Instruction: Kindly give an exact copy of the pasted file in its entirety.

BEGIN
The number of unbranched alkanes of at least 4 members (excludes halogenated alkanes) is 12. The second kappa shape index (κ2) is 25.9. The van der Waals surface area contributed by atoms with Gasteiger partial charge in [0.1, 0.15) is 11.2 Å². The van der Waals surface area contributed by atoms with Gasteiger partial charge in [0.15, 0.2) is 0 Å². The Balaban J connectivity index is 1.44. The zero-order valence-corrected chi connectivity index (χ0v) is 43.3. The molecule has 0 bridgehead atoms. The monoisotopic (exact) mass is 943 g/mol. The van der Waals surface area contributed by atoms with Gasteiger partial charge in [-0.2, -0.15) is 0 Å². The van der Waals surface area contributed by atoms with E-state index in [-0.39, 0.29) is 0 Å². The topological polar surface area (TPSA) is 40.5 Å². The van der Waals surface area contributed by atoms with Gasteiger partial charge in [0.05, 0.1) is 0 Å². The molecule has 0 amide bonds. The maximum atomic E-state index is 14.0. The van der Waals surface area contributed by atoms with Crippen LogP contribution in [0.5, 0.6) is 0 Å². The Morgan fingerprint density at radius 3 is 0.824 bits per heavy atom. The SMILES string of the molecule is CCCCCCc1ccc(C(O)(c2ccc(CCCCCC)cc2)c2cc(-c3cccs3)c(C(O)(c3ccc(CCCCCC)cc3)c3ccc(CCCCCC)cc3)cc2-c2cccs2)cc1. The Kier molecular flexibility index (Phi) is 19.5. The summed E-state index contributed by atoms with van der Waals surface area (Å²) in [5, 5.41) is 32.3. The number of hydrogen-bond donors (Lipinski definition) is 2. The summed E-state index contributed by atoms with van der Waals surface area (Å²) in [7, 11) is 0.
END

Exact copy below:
The number of unbranched alkanes of at least 4 members (excludes halogenated alkanes) is 12. The second kappa shape index (κ2) is 25.9. The van der Waals surface area contributed by atoms with Gasteiger partial charge in [0.1, 0.15) is 11.2 Å². The van der Waals surface area contributed by atoms with Gasteiger partial charge in [0.15, 0.2) is 0 Å². The Balaban J connectivity index is 1.44. The zero-order valence-corrected chi connectivity index (χ0v) is 43.3. The molecule has 0 bridgehead atoms. The monoisotopic (exact) mass is 943 g/mol. The van der Waals surface area contributed by atoms with Gasteiger partial charge in [-0.2, -0.15) is 0 Å². The van der Waals surface area contributed by atoms with E-state index in [-0.39, 0.29) is 0 Å². The topological polar surface area (TPSA) is 40.5 Å². The van der Waals surface area contributed by atoms with Gasteiger partial charge in [0.05, 0.1) is 0 Å². The molecule has 0 amide bonds. The maximum atomic E-state index is 14.0. The van der Waals surface area contributed by atoms with Crippen LogP contribution in [0.5, 0.6) is 0 Å². The Morgan fingerprint density at radius 3 is 0.824 bits per heavy atom. The SMILES string of the molecule is CCCCCCc1ccc(C(O)(c2ccc(CCCCCC)cc2)c2cc(-c3cccs3)c(C(O)(c3ccc(CCCCCC)cc3)c3ccc(CCCCCC)cc3)cc2-c2cccs2)cc1. The Kier molecular flexibility index (Phi) is 19.5. The summed E-state index contributed by atoms with van der Waals surface area (Å²) in [5, 5.41) is 32.3. The number of hydrogen-bond donors (Lipinski definition) is 2. The summed E-state index contributed by atoms with van der Waals surface area (Å²) in [7, 11) is 0.